> > Tehillat Hashem...Va'anachnu Nevareich.....Hodu........and Mi Yemalell
> > being attached to the Shir HaMa'alot before Birkat HaMazon...
> ...Who put them there...?
> I heard in the name of my Rosh Yeshiva that the additional verses were
> added to take off some of the emphasis on Eretz Yisrael that appears in
> Shir Ha'Maalot and Al NaHarot Bavel, as well as in the Birkat HaMazon
> itself. It appears that some felt that Birkat HaMazon was becoming too
> "Zionist"! He therefore recommended that we do not add those verses.

I would love some, ANY, substantiation of this amazing chiddush!  I have
lived my whole life amongst non- and even anti-Zionist Charedim in
different cities and have rarely even heard the above-mentioned pesukim

Shlomo B Abeles

PS I did a quick check of various siddurim this morning and couldn't
find one that actually has ALL the above quoted Pesukim. One of them
brings in the name of Kitzur Sheloh an old (IIRC over 300 years ago)
Minhag - when one does not have a possiblity of learning Torah during
the meal - to say various Pesukim before benchen. 

BTW the Zemiros Divrei Yoel - with Minhogim of the late Satmar Rebbe
zt"l states that he said Shir Hamaalos (only) - both weekdays and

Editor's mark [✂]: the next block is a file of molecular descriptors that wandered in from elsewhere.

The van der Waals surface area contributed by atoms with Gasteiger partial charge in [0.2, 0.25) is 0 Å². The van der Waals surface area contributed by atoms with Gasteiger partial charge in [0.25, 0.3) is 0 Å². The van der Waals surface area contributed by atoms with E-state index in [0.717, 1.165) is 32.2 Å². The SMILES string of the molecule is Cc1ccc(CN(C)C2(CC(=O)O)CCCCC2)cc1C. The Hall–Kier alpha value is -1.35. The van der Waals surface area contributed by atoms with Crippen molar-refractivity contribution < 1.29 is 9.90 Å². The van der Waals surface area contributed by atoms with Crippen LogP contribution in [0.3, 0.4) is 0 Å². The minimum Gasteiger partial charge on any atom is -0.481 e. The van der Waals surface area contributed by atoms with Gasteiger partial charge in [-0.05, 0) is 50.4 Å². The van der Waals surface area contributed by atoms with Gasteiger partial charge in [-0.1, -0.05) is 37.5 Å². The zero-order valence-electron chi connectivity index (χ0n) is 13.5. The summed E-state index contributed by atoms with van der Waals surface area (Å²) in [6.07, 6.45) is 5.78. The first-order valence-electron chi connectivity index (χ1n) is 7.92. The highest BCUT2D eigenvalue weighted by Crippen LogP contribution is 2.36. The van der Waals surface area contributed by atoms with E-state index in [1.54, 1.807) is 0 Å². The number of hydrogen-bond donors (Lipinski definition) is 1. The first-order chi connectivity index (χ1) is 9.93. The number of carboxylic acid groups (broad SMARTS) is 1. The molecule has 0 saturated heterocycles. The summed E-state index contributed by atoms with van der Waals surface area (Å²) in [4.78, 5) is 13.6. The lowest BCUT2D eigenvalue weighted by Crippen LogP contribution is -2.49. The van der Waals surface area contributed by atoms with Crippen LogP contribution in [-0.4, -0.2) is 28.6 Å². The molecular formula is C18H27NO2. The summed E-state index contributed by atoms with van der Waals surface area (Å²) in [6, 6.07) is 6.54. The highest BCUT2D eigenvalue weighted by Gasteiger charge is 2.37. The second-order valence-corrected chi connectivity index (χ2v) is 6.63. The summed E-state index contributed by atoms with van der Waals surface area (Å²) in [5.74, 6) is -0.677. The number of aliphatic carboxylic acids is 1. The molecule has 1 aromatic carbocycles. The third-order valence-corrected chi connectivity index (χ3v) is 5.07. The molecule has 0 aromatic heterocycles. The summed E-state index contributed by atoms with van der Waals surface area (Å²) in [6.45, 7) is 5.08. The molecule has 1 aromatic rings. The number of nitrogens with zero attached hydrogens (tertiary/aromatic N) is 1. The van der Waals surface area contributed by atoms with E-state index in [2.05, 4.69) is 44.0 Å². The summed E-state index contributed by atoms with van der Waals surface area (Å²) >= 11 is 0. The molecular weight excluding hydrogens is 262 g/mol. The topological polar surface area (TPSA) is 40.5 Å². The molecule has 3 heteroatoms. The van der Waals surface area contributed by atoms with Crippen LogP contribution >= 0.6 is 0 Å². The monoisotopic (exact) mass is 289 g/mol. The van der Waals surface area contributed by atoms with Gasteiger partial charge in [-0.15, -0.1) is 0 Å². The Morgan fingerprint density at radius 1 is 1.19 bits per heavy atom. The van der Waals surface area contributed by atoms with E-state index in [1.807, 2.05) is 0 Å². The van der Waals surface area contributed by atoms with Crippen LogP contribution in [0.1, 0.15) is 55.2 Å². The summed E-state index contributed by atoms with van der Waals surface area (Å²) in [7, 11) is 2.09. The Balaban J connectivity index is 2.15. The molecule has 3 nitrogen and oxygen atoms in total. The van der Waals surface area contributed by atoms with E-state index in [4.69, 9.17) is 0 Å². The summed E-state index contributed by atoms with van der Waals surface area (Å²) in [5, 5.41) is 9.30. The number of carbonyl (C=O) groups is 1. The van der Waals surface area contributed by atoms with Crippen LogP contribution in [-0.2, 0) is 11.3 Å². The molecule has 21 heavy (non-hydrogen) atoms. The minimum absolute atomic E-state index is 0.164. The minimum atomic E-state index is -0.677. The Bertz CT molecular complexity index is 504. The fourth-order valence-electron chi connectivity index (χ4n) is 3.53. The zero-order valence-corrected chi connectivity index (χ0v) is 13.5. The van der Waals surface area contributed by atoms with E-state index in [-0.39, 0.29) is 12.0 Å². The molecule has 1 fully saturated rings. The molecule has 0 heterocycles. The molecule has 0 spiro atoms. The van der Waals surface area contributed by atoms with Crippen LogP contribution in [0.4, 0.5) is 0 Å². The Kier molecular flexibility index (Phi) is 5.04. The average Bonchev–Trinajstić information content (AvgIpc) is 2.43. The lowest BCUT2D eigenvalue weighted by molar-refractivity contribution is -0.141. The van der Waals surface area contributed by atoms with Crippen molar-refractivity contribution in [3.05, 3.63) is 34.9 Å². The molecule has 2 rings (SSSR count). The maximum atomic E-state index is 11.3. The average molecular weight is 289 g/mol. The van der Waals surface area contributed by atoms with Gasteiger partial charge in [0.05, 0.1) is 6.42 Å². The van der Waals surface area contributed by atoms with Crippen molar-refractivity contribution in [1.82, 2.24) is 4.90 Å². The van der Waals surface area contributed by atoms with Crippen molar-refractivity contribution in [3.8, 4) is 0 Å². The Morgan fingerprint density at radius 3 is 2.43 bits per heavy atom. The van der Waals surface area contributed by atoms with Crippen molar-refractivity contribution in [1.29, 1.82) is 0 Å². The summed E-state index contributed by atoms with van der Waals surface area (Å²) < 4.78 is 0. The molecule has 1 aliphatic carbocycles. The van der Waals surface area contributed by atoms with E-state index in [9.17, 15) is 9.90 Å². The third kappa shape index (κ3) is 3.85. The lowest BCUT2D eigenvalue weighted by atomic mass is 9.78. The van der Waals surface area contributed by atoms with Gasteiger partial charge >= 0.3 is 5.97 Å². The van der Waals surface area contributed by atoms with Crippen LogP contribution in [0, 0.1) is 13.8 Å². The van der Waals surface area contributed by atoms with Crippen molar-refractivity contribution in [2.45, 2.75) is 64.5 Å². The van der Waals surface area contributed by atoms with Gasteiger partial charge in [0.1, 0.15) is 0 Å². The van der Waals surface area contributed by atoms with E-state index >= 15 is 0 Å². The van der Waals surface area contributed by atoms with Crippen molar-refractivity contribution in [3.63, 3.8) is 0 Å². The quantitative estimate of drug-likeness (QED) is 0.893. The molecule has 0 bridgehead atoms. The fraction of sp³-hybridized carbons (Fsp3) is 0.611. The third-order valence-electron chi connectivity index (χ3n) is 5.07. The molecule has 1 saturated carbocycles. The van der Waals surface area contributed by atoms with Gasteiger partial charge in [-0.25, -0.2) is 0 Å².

From: Shmuel Himelstein <shmuelh@...>
Date: Sun, 2 Jul 2000 18:41:25 +0300 
Subject: Uganda

To state that the early Zionists did not care about Eretz Israel because
they were willing to settle for Uganda (at least it was Uganda at that
time) is simply to err.  I can only hope that this error was inadvertent
rather than deliberate.

Yes, some Zionists, including Herzl, were willing to accept Uganda - but
only as a way-station until such time as Eretz Israel became available.
Remember, that the era of the turn of the 20th century was fraught with
pogroms in Russia. Getting the Jews out was simply a question of trying
to save them.

Of course, those who claim that the early Zionists did not care about
Eretz Israel "conveniently" overlook the fact that the Zionist Congress
totally voted down that proposal, because its members would only settle
for Eretz Israel.

And I'd like to ask a rhetorical question: had we had even Uganda as an
interim "Jewish State" before Hitler, how many millions of Jews' lives
would have been saved?

Shmuel Himelstein


End of Volume 32 Issue 82